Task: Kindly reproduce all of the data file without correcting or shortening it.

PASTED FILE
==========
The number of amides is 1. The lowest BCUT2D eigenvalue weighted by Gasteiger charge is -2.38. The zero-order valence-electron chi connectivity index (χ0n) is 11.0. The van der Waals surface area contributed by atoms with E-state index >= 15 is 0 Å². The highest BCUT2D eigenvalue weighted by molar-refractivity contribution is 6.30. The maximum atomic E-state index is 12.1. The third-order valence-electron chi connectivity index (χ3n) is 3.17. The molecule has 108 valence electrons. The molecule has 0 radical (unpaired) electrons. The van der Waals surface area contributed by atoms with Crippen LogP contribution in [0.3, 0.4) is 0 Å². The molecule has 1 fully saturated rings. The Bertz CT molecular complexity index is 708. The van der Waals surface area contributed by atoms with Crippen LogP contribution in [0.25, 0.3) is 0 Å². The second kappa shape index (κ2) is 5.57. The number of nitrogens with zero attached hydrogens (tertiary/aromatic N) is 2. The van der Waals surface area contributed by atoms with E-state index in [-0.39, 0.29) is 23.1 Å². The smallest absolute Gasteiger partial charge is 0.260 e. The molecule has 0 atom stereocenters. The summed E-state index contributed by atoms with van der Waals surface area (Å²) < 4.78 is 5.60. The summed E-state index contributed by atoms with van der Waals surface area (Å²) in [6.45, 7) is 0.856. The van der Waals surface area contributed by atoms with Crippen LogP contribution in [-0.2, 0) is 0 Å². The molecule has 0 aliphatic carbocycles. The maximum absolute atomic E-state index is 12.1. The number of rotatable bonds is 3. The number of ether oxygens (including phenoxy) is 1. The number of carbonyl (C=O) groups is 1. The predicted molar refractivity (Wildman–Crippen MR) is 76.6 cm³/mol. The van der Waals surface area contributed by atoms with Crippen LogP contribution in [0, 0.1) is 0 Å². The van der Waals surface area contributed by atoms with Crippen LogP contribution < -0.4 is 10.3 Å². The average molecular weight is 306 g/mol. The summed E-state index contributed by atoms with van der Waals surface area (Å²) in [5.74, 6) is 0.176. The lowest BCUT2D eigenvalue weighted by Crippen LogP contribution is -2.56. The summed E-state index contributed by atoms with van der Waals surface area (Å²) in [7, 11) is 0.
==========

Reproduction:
The number of amides is 1. The lowest BCUT2D eigenvalue weighted by Gasteiger charge is -2.38. The zero-order valence-electron chi connectivity index (χ0n) is 11.0. The van der Waals surface area contributed by atoms with E-state index >= 15 is 0 Å². The highest BCUT2D eigenvalue weighted by molar-refractivity contribution is 6.30. The maximum atomic E-state index is 12.1. The third-order valence-electron chi connectivity index (χ3n) is 3.17. The molecule has 108 valence electrons. The molecule has 0 radical (unpaired) electrons. The van der Waals surface area contributed by atoms with Crippen LogP contribution in [0.3, 0.4) is 0 Å². The molecule has 1 fully saturated rings. The Bertz CT molecular complexity index is 708. The van der Waals surface area contributed by atoms with Crippen LogP contribution in [0.25, 0.3) is 0 Å². The second kappa shape index (κ2) is 5.57. The number of nitrogens with zero attached hydrogens (tertiary/aromatic N) is 2. The van der Waals surface area contributed by atoms with E-state index in [-0.39, 0.29) is 23.1 Å². The smallest absolute Gasteiger partial charge is 0.260 e. The molecule has 0 atom stereocenters. The summed E-state index contributed by atoms with van der Waals surface area (Å²) < 4.78 is 5.60. The summed E-state index contributed by atoms with van der Waals surface area (Å²) in [6.45, 7) is 0.856. The van der Waals surface area contributed by atoms with Crippen LogP contribution in [-0.2, 0) is 0 Å². The molecule has 0 aliphatic carbocycles. The maximum absolute atomic E-state index is 12.1. The number of rotatable bonds is 3. The number of ether oxygens (including phenoxy) is 1. The number of carbonyl (C=O) groups is 1. The predicted molar refractivity (Wildman–Crippen MR) is 76.6 cm³/mol. The van der Waals surface area contributed by atoms with Crippen LogP contribution in [0, 0.1) is 0 Å². The van der Waals surface area contributed by atoms with Crippen LogP contribution < -0.4 is 10.3 Å². The average molecular weight is 306 g/mol. The summed E-state index contributed by atoms with van der Waals surface area (Å²) in [5.74, 6) is 0.176. The lowest BCUT2D eigenvalue weighted by Crippen LogP contribution is -2.56. The summed E-state index contributed by atoms with van der Waals surface area (Å²) in [7, 11) is 0.